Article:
OLYMPIA – Leading the way for legalized marijuana nationally doesn’t mean just anything goes in Washington when it comes to pot.
Instead, it provides a springboard into new questions for lawmakers, sessions in House committees proved Monday.
Should the state allow customers to pick up their recreational marijuana at a drive-through window? Doesn’t happen anywhere right now, but Sen. Barbara Bailey, R-Oak Harbor, is afraid it might someday. The Senate unanimously approved a bill that says they couldn’t, and the House Commerce and Gaming Committee took a similarly dim view.
Should customers be able to buy pot products at a vending machine? Bailey’s bill would ban the machines, which aren’t in use in Washington right now. Bailey is also worried that someday they will be, and minors would get access to marijuana through them.
“This is all about our kids,” Bailey said.
Members of Commerce and Gaming weren’t so convinced, considering the machines would be in state-licensed stores, which already bar minors. They suggested the state could OK machines in licensed stores with sophisticated software that reads a driver’s license to check age, matches the photo on the card with the person at the machine through facial recognition and limits the amount any one customer can buy in a 24-hour period.
But the machines couldn’t stock any edible pot products that the state restricts for fear they could easily be mistaken as something else and eaten by children, committee members said.
Representatives of American Green said that was doable. They’ve spent about $2 million developing such a device, which they call a verified vending platform, not a vending machine.
Should customers be able to smoke their marijuana in public? The 2012 initiative said no but didn’t do a very good job of defining “in public.” The Liquor Control Board wants more clarification through a bill that would define it much like alcohol, and also ban it in parks.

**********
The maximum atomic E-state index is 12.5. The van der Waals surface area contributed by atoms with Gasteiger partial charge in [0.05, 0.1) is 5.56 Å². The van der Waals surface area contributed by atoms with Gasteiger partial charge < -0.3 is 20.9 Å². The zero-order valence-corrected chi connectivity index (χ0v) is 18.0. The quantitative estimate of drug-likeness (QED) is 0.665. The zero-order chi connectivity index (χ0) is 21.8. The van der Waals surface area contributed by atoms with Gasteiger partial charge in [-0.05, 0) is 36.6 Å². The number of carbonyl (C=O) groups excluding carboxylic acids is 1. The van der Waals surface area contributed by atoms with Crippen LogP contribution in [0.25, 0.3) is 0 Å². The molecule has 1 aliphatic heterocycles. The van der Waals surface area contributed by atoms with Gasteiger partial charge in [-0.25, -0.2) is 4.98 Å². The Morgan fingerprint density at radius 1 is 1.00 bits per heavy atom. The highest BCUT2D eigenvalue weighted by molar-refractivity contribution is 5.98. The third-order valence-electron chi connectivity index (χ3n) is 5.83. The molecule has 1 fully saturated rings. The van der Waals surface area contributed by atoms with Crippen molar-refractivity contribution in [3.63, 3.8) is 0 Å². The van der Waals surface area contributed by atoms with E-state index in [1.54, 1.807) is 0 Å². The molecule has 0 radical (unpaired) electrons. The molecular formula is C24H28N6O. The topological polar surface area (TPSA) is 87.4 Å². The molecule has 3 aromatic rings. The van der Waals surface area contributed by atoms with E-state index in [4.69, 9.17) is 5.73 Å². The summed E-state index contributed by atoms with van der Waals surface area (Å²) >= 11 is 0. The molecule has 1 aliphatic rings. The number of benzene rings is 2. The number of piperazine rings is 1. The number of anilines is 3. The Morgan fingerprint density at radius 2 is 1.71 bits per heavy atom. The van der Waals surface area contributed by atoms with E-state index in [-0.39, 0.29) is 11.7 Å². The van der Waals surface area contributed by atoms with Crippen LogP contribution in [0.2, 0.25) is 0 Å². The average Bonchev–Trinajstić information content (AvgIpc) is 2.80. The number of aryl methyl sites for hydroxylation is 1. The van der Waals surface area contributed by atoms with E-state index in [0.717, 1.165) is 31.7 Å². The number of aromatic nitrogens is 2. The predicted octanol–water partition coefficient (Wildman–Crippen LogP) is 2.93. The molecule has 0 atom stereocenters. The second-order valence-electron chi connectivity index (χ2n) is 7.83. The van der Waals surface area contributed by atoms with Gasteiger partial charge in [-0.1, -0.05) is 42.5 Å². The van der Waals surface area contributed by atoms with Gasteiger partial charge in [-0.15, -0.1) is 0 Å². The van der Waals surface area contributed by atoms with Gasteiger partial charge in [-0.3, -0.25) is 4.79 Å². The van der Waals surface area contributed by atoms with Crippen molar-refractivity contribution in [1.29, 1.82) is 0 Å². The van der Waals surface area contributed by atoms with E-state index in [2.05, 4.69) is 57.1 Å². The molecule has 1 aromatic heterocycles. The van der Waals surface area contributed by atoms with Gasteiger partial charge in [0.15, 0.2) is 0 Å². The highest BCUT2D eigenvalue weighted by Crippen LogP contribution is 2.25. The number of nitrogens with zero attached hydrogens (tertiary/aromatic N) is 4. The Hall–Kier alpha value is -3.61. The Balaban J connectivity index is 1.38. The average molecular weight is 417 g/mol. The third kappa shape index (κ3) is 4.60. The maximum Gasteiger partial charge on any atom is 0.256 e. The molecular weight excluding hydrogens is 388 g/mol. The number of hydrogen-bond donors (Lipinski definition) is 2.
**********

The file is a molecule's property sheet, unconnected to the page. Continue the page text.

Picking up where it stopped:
Brianna Taylor, a lobbyist for the city of Spokane Valley, said the proposed definition should go further and outlaw lounges where marijuana users might gather to consume their pot. Spokane Valley has such a place, she said, and if the state won’t ban them outright, it should give cities and counties the authority to do it within their borders, she said.
Bad idea for a legal substance that is giving the state tax revenue, said Arthur West, an Olympia resident and government watchdog. “Where are people going to be smoking this weed? They should do so in the broad light of day in front of God and everybody. That’s what legalization’s about.”
Should researchers be able to study marijuana in Washington? Yes, said Jessica Tonani, of the research firm Verda Bio, because the plant has a genome that is roughly 10 times more diverse than the human genome and can have 85 different cannabinoids in a wide variety of concentrations.
“It’s silly to call marijuana medicine when you don’t really know what’s in it,” said Committee Chairman Chris Hurst, D-Enumclaw.
But it’s impossible to do research right now because of all the different strains of marijuana now being grown, Tonani said.
The committee is considering a Senate-approved bill that would add a marijuana research license to the current licenses that cover growing, processing and selling the drug, with research applications reviewed by the state’s Life Sciences Discovery Fund Authority.
Later in the day, the House Appropriations Committee held hearings on a comprehensive bill that looked at many of those questions as well as ways of combining the state’s recreational and medical marijuana systems, rearranging the tax structure and providing some of the money the state collects to cities and counties that allow marijuana businesses.
All of the bills are expected to get committee votes in the coming weeks.
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